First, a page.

How Can My A/B Student Have Low Test Scores?

by Jennifer Ledwith |
Parent: We were shocked when we checked my daughter’s scores from the June 5th SAT. She scored a 470 [out of 800] on the Evidence-based Reading and Writing and scored a 500 [out of 800] on the Math section. Jennifer, you always tell students to take the SAT and ACT, just in case they perform better on one of them. Well, her July ACT score wasn’t much better. She scored a 17 [out of 36] on the ACT. Here were her scores: English: 16 [out of 36]; Reading: 14 [out of 36]; Math: 20 [out of 36]; Science: 18 [out of 36]. According to the SAT and ACT, she’s not ready for college.
How could this be?  She is in the top 10% of her class, she passed STAAR, and her teachers have nothing but nice things to say about her.
I think she has test anxiety. Can this be overcome?
Jennifer: There are a few parts to this question:
  1. Class rank;
  2. STAAR exams;
  3. College readiness benchmarks; and
  4. Test anxiety.


She’s in the top 10% of her class. That means that her grades are higher than at least 90% of her classmates’ grades. Remember, all A’s are not earned equally.
Once, I met a Houston-area high school valedictorian who scored a 940 (out of 1600) on the SAT. Conversely, I taught a Houston-area high school senior (at another school) who was ranked in the top 10% to 25% of his class yet scored over a 1300 (out of 1600) on the SAT.
What is required of your daughter to get those A’s? Does she regularly read, write, and study for hours outside class? Or, does she regularly complete her homework in class or on the way to and from school?
Next week marks my 17th anniversary at Scholar Ready. Each cohort of teenagers is distinct; they reflect changing fashion, technological, and societal trends. Over the years, their slang, raps, beats, rants, head scarves, man buns, hair extensions, and overall teenagery have enriched our tutoring sessions. However, I am not enjoying the current trend. Never in my 17-year career have I encountered so many super-polite students who cannot understand what they read. Yes, the SAT and ACT are imperfect college-entrance exams. Yes, the data clearly demonstrate that the tests reflect the inequities of society. But they tell the truth about a student’s reading abilities. Show me a student who scores a 14 [out of 36] on the ACT reading, and I’ll show you a student who is not ready for the rigors of reading and writing in college.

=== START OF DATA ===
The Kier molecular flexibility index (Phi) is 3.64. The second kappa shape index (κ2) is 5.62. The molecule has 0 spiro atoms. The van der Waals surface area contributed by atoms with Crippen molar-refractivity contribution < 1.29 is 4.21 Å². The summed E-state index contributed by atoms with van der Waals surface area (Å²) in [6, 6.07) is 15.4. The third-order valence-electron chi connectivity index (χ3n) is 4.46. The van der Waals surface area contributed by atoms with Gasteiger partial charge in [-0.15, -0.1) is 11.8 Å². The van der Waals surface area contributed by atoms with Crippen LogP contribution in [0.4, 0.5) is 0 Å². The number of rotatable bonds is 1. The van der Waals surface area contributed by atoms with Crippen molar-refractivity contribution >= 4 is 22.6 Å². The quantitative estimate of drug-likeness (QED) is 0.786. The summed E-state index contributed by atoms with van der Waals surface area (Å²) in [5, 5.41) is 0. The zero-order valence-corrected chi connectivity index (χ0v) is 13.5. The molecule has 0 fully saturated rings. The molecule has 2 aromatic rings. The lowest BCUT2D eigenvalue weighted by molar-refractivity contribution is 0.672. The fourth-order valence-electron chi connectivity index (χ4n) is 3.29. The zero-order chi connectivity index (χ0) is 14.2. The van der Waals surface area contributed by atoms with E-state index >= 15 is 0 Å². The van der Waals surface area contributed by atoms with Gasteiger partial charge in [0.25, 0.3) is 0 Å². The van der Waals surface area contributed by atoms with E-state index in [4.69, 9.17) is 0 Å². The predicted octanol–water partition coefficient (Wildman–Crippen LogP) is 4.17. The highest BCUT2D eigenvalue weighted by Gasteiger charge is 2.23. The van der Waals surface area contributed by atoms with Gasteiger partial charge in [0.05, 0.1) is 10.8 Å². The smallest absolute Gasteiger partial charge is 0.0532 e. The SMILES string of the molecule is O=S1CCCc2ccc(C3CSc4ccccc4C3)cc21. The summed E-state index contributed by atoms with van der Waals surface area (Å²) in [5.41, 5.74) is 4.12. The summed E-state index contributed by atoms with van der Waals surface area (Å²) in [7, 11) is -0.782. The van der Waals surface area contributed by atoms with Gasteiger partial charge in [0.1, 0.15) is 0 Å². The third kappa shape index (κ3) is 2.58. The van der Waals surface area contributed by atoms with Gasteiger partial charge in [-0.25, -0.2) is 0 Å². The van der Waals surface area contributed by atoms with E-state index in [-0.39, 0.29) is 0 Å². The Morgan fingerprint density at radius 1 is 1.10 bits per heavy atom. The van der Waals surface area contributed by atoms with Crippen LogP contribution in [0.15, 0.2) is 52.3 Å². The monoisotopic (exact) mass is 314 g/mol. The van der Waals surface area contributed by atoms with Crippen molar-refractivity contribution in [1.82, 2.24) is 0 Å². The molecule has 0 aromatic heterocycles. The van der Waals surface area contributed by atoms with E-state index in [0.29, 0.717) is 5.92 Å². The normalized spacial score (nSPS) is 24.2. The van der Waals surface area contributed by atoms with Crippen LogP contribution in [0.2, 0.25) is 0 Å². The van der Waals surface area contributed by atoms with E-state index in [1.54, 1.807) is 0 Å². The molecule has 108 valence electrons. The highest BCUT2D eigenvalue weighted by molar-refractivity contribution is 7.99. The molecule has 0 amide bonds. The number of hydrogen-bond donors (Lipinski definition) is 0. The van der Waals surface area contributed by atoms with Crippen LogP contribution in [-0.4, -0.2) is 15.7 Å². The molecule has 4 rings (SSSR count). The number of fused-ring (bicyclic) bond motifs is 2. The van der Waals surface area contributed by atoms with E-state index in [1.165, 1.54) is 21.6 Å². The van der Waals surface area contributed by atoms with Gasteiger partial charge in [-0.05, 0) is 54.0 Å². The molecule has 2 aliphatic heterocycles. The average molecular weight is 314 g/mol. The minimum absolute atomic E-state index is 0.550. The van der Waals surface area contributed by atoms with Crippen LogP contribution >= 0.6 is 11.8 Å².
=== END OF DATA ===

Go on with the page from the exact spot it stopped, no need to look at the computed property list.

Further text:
And this is the problem. Your daughter has been bringing home A’s and B’s. She’s mannerable. She gets to leave high school. But does she enter college? Does she earn a college degree? And at what cost? While the SAT and ACT are test-optional for admissions, parents are hiring me to help their kids boost their test scores so that they can compete for scholarships.


The State of Texas Assessments of Academic Readiness (STAAR) are basic minimum skills tests.
ExamPassing ScoreApproximate percentage of correct answers to pass
May 2021 Algebra I400061.1%
Spring 2021 Algebra II400058%
May 2021 Biology400062%
April 2021 English I400066%
April 2021 English II400066%
Spring 2021 English III400060%
May 2021 U.S. History400062%
Look at the low expectations for STAAR. A student doesn’t even have to earn a 70% or better on these exams to pass.


SAT College Readiness Benchmarks
Evidence Based-Reading and WritingMath
According to the College Board — the administrators of the SAT — students who score a 480 or better on the Reading and Writing sections of the SAT have a 75% chance of earning at least a C in first-semester, credit-bearing, college-level courses in history, literature, social science, or writing.
Moreover, the College Board asserts that students who score a 530 or better on the SAT Math sections have a 75% chance of earning at least a C in first-semester, credit-bearing, college level courses in algebra, statistics, precalculus, and calculus.
ACT College Readiness Benchmarks*
ACT Section
Corresponding College Courses
English18English Composition I
Math22College Algebra
Reading22American History, Other History, Psychology, Sociology, Political Science, Economics
According to ACT Research & Policy, students who meet an ACT Benchmark have a 1 out of 2 chance of achieving a B or better and about a 75 – 80% chance of achieving a C or better in the corresponding college course or courses.
In other words, a student who earns a 22 or better on the ACT Reading has at least a 75% chance of earning a C or better in History, Psychology, Sociology, Political Science, and Economics.


Anxiety disorders are real, especially for teenagers (and adults) striving to navigate the uncertainites of the COVID-19 pandemic. Because I’m not a mental health professional, I do not treat anxiety. Nevertheless, I understand that students who experience test anxiety worry about the unknown.
A few years ago, I attended a professional development workshop at Region IV Education Service Center. The educational consultant leading the writing workshop, who trains teachers across the state, made a startling admission:
For most Texas public school students, the day they take the English Language Arts STAAR is the school day that they will read the most. 
If the majority of my reading was limited to 4 hours on 1 school day, I’d be anxious about any test that requires me to read, read, read. The SAT and ACT are reading tests (even the math and science sections!).  The more your daughter practices comprehending and answering test questions in a timed environment, the more your daughter will gain test-taking familiarity and expertise.

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